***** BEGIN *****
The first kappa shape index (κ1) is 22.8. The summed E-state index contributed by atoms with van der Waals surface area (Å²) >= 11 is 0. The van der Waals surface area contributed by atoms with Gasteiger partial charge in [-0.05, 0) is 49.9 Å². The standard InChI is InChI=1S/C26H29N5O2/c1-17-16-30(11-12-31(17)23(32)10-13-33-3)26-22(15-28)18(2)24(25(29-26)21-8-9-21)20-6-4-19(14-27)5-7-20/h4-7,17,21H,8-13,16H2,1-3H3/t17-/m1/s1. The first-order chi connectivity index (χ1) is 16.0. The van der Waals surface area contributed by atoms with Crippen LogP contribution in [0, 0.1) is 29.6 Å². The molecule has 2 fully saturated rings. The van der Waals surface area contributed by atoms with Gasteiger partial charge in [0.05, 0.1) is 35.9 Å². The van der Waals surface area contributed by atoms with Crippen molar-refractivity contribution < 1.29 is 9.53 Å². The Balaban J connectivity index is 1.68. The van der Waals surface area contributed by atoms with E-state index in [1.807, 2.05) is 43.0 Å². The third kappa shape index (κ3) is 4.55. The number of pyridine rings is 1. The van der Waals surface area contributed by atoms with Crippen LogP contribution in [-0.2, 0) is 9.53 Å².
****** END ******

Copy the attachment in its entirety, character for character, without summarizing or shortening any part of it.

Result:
The first kappa shape index (κ1) is 22.8. The summed E-state index contributed by atoms with van der Waals surface area (Å²) >= 11 is 0. The van der Waals surface area contributed by atoms with Gasteiger partial charge in [-0.05, 0) is 49.9 Å². The standard InChI is InChI=1S/C26H29N5O2/c1-17-16-30(11-12-31(17)23(32)10-13-33-3)26-22(15-28)18(2)24(25(29-26)21-8-9-21)20-6-4-19(14-27)5-7-20/h4-7,17,21H,8-13,16H2,1-3H3/t17-/m1/s1. The first-order chi connectivity index (χ1) is 16.0. The van der Waals surface area contributed by atoms with Crippen LogP contribution in [0, 0.1) is 29.6 Å². The molecule has 2 fully saturated rings. The van der Waals surface area contributed by atoms with Gasteiger partial charge in [0.05, 0.1) is 35.9 Å². The van der Waals surface area contributed by atoms with Crippen molar-refractivity contribution < 1.29 is 9.53 Å². The Balaban J connectivity index is 1.68. The van der Waals surface area contributed by atoms with E-state index in [1.807, 2.05) is 43.0 Å². The third kappa shape index (κ3) is 4.55. The number of pyridine rings is 1. The van der Waals surface area contributed by atoms with Crippen LogP contribution in [-0.2, 0) is 9.53 Å².